The Thing About Jay Cutler...
You know what’s easy? Firing Marc Trestman. But whacking your head coach after 25 games solves nothing, other than giving the hungry talk-show wolves a Steinbrennerian move that screams panic.
You know what else is easy? Firing Phil Emery. He has left the defensive cupboard pretty bare, yes. But firing the general manager in the midst of his third season is absolutely not the Bear way. He deserves another draft to see if he can rebuild the franchise.
Plus, neither of those things would help the Bears beat Minnesota on Sunday, and to show something, anything, that would point the franchise in the right direction entering 2015. There's not just one thing wrong with the team, so there’s not just one decision that will fix it. The defense is God-awful. Chicago has allowed more points in the first half of games (179) than the Cleveland Browns have allowed all season (172). The corners can’t cover, and the pass-rushers can’t pass-rush. That's the biggest problem I see, but short of firing defensive coordinator Mel Tucker, I can't envision many ways to shake up the defense to play better.
Now for the sulking elephant in the room: quarterback Jay Cutler.
I don’t ask Cutler to throw a helmet or knock over the Gatorade table. I just ask him to care. Or to at least look like he cares.
He isn’t necessarily sulking. He just looks that way. Cutler leads the league in bad body language, which would be easy to overlook if he were playing better—and it is often overlooked when he does play well. But the Bears are 3-6. Cutler has turned the ball over 15 times in nine games. While the Patriots and Packers were putting up 80 points in the last two first halves, this is how Cutler responded: 14 possessions, one touchdown.
Part of his response was to go to the bench, be alone mostly, and do very little of what we see so many other good quarterbacks do. Cutler certainly has communication with teammates and with his coaches, but it’s Fixit Lite. There’s not much of it, and it’s hardly intense. Elsewhere, it is. There’s Tom Brady with offensive coordinator Josh McDaniels, going over everything, then talking to Julian Edelman about not rounding off his routes. There’s Peyton Manning, micromanaging the next series with offensive coordinator Adam Gase, studying every last Polaroid of the last series. There’s Russell Wilson, flanked by backup Tarvaris Jackson and offensive coordinator Darrell Bevell, discussing what they see on the new Surface tablet allowed on the sidelines this year, then talking ideas. Invariably, between offensive series, we see quarterbacks making adjustments, changing, coaching, caring. Did I say caring? There’s Drew Brees, with what looks like an over-the-top pre-game shout-speech to fire up the guys. Hey, whatever works.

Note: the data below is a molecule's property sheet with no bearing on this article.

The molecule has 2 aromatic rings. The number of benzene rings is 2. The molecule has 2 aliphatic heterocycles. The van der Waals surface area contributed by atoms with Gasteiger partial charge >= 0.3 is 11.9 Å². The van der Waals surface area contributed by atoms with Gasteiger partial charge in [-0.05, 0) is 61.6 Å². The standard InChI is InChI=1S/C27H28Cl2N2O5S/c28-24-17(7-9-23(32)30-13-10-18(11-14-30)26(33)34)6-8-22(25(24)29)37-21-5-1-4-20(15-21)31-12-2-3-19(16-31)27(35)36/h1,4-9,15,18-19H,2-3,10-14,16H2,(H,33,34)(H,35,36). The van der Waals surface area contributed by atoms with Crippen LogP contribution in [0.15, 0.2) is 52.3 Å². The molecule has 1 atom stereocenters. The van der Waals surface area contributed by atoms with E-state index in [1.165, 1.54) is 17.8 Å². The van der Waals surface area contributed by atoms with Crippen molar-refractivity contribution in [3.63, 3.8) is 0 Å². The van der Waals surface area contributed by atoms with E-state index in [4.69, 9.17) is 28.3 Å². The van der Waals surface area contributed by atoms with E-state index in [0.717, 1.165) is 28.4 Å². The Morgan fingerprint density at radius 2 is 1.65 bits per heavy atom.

I don’t ask Cutler to throw a helmet or knock over the Gatorade table or be the team cheerleader. I just ask him to care. Or to at least look like he cares.
Cutler is an easy target, because of his laissez-faire look. Those who really like the guy say that’s just his way. There are other quarterbacks who give off a similar look. Carson Palmer, for instance. But ask Palmer’s teammates how they felt when he went down for the season on Sunday. “A sick feeling, for everybody,” said backup Drew Stanton. “That's our leader.”
Cutler, whether he likes it or not (and I am sure he does not), needs to take on a different role with his team, starting Sunday against the Vikings. He needs to realize his franchise is going down the toilet, and he needs to realize he's the highest-paid player on the team, and the player at the position of highest expectation for leadership. He needs to walk into the Wednesday team meeting that kicks off preparation for Sunday, and say something like We're not going down like this. He needs to speak from the gut. He needs to fake it if he has to. But this is Jay Cutler’s time, no one else’s. The quarterback is the leader of a football team. It’s time for Cutler to act like one.
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